Properly maintained evaporative condensers and closed-circuit cooling towers are imperative to ensuring energy-efficient, reliable process cooling. However, these cooling products often are located in remote areas where they can be easily neglected. As a result, they can become susceptible to corrosion from scale, algae and other solids, all of which can have a negative impact on the equipment performance over time.
Many facility operators have found that induced-draft evaporative condensers and closed-circuit cooling towers based on an advanced coil technology can provide a solution. Designed to reduce scale formation and fouling for a cleaner coil and sustained peak thermal performance, these advanced systems are helping to ensure reliable, efficient process cooling in a range of applications.
Fouling occurs when solids -- often calcium and magnesium compounds -- build up on the coil's exterior surface as water evaporates within the unit. By reducing this fouling tendency, the advanced coil technology is able to sustain its peak heat transfer capability over the life of the equipment and maximize its longevity (figure 1).
Four facets of the technology contribute to its reduced scale formation and fouling tendency:
The Air and Water Flow in a Parallel Path. The coil system maintains better water coverage over the tubes because the air and spray water flow in a smooth, parallel, downward path over the coil. With this parallel flow, the spray water is not stripped from the underside of the tubes by the upward airflow, as it is on many conventional designs. The improved water coverage eliminates scale-producing dry spots on the coil (figure 2).
Water Flow Over the Coil Is Increased. The coil system has a spray water coverage of at least 10 gal/min/ft2 of coil plan area, compared to the 4 to 5 gal/min/ft2 of spray coverage on many conventional systems. This level of coverage provides continuous flooding of the primary heat transfer surface for decreased fouling potential. The chief engineer for a refrigerated warehouse noted a significant difference in coil wetting between an evaporative condenser with the improved coil technology and the other condensers in his facility.
Evaporative Cooling Occurs Primarily in the Fill. The design incorporates a combined-flow technology that uses both primary and secondary heat transfer surfaces. The primary heat transfer surface is a serpentine coil, which relies largely on sensible conduction heat transfer. As a result, it is less susceptible to scale formation than other designs that are more reliant on latent (evaporative) heat transfer. More than 60 percent of the latent heat transfer in the advanced systems occurs in the secondary surface, which effectively moves the evaporation process away from the primary heat transfer surface.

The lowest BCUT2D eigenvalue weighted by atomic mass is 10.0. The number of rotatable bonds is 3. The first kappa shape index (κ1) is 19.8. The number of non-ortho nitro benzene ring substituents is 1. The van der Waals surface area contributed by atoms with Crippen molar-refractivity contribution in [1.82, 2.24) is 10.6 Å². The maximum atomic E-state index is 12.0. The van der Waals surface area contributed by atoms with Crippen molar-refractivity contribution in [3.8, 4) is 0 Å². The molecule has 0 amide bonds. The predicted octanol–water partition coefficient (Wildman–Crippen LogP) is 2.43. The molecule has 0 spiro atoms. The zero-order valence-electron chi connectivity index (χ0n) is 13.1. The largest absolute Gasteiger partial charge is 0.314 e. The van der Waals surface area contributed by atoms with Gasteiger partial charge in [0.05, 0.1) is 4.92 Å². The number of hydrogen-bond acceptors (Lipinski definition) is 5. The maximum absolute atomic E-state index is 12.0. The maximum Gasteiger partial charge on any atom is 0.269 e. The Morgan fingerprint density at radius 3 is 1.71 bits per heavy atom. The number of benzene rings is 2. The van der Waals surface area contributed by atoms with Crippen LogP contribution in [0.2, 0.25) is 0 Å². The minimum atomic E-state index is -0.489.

Spray Water Is Colder. Spray water at a colder temperature has a lower propensity to form scale because scale-forming compounds remain in solution rather than being deposited as solids on the exterior coil surface. In the advanced equipment, the use of a secondary heat transfer surface keeps the spray water flowing over the coil six to eight degrees colder than on other closed-circuit cooling tower and evaporative condenser designs. This colder spray water alone typically reduces the scaling potential by 25 percent compared to other systems.
Maintenance ConsiderationsNo matter how advanced the equipment, regular preventive maintenance is still key to preventing downtime. Equipment that is easy to maintain is more likely to be maintained.
The water level control, pump suction strainer and spray nozzles in the advanced evaporative condenser and cooling tower are accessible for inspection and adjustment from outside the unit while it is operating. Inspection and cleaning of the water distribution system and coil can be accomplished quickly and easily without removing the eliminator sections.
The effect of scale buildup or fouling on the performance of a conventional closed-circuit cooling tower or evaporative condenser can be significant. With only 1/32" of scale on the coil, a unit can be robbed of 27 percent of its heat transfer capability. As the scale thickness increases, capacity losses rise substantially.
Induced-draft crossflow designs that incorporate an advanced coil technology and a maintenance-friendly configuration can minimize scale formation and fouling to ensure sustained thermal performance and optimized coil life. PCE